- Paid customers can purchase a special "lucky buff" that increases the chances of extremely rare items dropping for example. Free players can still obtain the same item, however it takes longer and is much more difficult.
- Paid customers can purchase an "experience buff" to level faster. (Technically, Blizzard already did this.) =]
- It's "fair" in that the same content and items are available to everyone, but lazy players can purchase services to reach goals faster whereas free-players need to work harder to receive the same rewards.
- Other options include Auctions, Player Trades/Selling, and Gold/Item Trading/Selling
- "Make Your Own Spells" paid service where players can create "new" spells combining existing spell mechanics and old/new spell visual effects.
Those are just some of the ideas off the top of my head. If I think of anything else, I'll update the post.
In other news, RIFT will be coming out soon too. I never really followed the game too much until just recently (a friend is in the beta, and I checked it out). Initially, I had assumed that it was going to be F2P or at least really inexpensive considering the competition - but apparently it isn't. They're following the "standard monthly fee" of $14.99. Ugh. That might have worked for WoW since they launched before the recession after all, but that $14.99 price tag looks more-and-more expensive every day. =]
I think it would be neat for a MMORPG publisher to do a little experimentation in this field. Make a great game, plan for a game to be F2P, but release the game with a $4.99 per month subscription fee instead and just see what happens. If things don't work out, simply switch back to Plan A. It will give them some great insight into customer mentality, and they can use that data for determining the cost of their next big game (that might have been planned all along). There's some data that you just can't get reliably from random focus groups, surveys and polls.
Anyways.. back to RIFT. After playing the game, I'm getting a really bad feeling from it. It's the same vibe I got from Darkspore.. you know that feeling where there's a lot of hype about something, you watch/play it, you're left disappointed, and you just know it's just not going to do well? It's the same feeling I got from watching THE CAPE yesterday too. (Even though I could already tell by the title that it was going to bomb, the first episode confirmed that it's going to flop badly.) Unless there are some significant changes made, you know it's going to fail. So, with that in mind, I really hope that Trion Worlds listens to their customers and implements recommended changes.. it can still be saved. If things don't go well, they may just reduce the monthly fee or change it to the standard F2P model.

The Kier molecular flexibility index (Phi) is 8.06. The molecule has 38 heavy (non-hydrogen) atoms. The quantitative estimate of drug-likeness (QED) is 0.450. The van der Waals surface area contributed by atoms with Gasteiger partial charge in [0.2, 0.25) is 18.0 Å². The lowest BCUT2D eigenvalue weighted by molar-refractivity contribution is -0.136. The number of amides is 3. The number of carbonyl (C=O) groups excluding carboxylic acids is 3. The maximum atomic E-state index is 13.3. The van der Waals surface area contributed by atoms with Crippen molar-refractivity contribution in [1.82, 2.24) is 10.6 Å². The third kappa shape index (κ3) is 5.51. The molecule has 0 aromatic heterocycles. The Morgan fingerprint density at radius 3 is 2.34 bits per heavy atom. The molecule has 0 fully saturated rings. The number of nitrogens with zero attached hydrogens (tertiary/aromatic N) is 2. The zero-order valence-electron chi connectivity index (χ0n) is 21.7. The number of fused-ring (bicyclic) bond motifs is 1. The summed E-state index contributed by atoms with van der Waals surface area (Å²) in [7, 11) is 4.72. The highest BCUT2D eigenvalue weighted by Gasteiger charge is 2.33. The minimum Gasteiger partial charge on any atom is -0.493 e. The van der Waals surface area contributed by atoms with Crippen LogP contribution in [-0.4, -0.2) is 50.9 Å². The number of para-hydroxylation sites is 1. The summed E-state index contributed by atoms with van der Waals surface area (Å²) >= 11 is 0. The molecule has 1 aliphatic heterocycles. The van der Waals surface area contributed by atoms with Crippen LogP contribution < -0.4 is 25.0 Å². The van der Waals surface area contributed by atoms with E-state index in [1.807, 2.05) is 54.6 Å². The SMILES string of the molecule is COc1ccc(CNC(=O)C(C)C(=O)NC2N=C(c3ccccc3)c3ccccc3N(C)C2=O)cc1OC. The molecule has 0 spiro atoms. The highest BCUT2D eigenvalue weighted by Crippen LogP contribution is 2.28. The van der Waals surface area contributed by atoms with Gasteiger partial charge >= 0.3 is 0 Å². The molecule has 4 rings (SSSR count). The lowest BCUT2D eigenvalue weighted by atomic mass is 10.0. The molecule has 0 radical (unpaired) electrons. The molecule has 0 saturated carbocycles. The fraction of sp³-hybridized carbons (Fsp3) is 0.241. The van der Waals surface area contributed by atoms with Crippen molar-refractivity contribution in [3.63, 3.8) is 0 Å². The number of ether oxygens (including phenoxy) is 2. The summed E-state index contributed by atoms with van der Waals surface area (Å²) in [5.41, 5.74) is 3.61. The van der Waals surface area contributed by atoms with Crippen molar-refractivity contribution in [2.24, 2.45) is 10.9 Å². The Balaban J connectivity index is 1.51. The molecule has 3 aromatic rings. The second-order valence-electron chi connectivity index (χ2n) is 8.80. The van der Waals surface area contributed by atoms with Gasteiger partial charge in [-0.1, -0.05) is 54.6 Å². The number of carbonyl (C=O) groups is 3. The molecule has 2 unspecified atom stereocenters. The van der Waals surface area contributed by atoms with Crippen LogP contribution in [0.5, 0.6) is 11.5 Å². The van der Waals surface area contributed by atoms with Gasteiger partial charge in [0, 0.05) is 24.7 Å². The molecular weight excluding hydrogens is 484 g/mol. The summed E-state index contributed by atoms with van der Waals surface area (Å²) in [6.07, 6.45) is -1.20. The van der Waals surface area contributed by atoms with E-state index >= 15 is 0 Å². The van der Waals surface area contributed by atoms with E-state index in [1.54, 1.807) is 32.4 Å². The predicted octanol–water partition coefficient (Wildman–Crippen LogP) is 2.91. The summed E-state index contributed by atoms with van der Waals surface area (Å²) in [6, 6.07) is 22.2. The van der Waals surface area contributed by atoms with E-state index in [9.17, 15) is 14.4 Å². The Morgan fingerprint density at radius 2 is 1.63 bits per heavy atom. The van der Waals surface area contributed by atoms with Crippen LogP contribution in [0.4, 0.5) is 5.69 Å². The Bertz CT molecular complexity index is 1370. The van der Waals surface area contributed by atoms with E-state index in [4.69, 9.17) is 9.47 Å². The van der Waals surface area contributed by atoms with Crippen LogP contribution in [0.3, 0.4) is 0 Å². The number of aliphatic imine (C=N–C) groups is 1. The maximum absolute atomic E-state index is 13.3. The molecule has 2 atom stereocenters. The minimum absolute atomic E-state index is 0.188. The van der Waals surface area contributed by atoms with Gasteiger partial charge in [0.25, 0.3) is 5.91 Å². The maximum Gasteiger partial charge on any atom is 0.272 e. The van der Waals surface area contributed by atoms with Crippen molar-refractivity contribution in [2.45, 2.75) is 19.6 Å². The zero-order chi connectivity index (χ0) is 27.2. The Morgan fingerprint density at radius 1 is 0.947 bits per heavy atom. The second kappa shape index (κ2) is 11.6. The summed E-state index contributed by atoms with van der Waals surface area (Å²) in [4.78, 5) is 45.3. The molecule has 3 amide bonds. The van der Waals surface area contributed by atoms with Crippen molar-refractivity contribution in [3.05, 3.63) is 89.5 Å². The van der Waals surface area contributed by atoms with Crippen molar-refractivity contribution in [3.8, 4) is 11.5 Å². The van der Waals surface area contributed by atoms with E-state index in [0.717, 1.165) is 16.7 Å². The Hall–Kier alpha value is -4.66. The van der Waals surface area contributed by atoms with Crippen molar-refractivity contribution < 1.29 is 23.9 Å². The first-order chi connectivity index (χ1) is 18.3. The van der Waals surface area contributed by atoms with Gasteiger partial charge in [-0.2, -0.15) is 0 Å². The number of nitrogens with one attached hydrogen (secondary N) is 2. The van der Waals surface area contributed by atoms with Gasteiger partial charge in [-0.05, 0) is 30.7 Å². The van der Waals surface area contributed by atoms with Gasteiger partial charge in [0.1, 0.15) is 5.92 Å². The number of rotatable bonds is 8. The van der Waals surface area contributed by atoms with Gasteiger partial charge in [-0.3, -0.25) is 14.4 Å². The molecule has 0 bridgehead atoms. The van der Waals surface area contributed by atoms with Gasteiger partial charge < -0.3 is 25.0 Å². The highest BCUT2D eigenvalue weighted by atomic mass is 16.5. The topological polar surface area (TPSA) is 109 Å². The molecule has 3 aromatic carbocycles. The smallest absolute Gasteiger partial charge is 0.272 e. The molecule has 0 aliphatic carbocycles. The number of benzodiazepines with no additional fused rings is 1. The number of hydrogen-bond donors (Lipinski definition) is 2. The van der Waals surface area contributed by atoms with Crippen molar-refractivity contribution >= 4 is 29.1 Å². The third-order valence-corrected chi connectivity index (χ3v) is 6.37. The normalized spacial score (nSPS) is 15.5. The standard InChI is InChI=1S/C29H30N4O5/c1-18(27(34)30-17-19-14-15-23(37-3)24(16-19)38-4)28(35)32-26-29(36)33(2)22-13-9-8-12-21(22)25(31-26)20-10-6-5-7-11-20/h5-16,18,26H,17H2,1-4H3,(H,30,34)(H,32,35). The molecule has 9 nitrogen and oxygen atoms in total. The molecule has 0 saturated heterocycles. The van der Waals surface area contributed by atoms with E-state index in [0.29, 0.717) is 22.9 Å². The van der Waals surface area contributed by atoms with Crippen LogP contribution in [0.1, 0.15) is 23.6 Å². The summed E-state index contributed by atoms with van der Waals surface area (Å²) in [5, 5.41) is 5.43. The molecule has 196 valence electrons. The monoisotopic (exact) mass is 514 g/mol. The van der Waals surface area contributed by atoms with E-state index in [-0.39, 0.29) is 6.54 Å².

Whenever any game moves from standard payment models to F2P - even partial F2P like the first 10-40 levels are "free to play", it's typically a very bad sign.. a death knell if you will. =] I'm positive that World of Warcraft will one day change to this model (e.g. a partial F2P) and then start reducing it's monthly fees a year or two after that.
(Note: RIFT reminded me a lot of Allods Online actually, except that Allods is already a F2P game. It's a standard clone, but you might want to give it a shot if you're bored.)
Other than that, I haven't had a chance to play DC Universe Online yet, but based on the gameplay I've seen, I'm getting the same bad feeling that they'll be merging servers sometime soon (the "death cry" of massive subscriber losses), lowering prices, and that it might need to become another F2P candidate. =]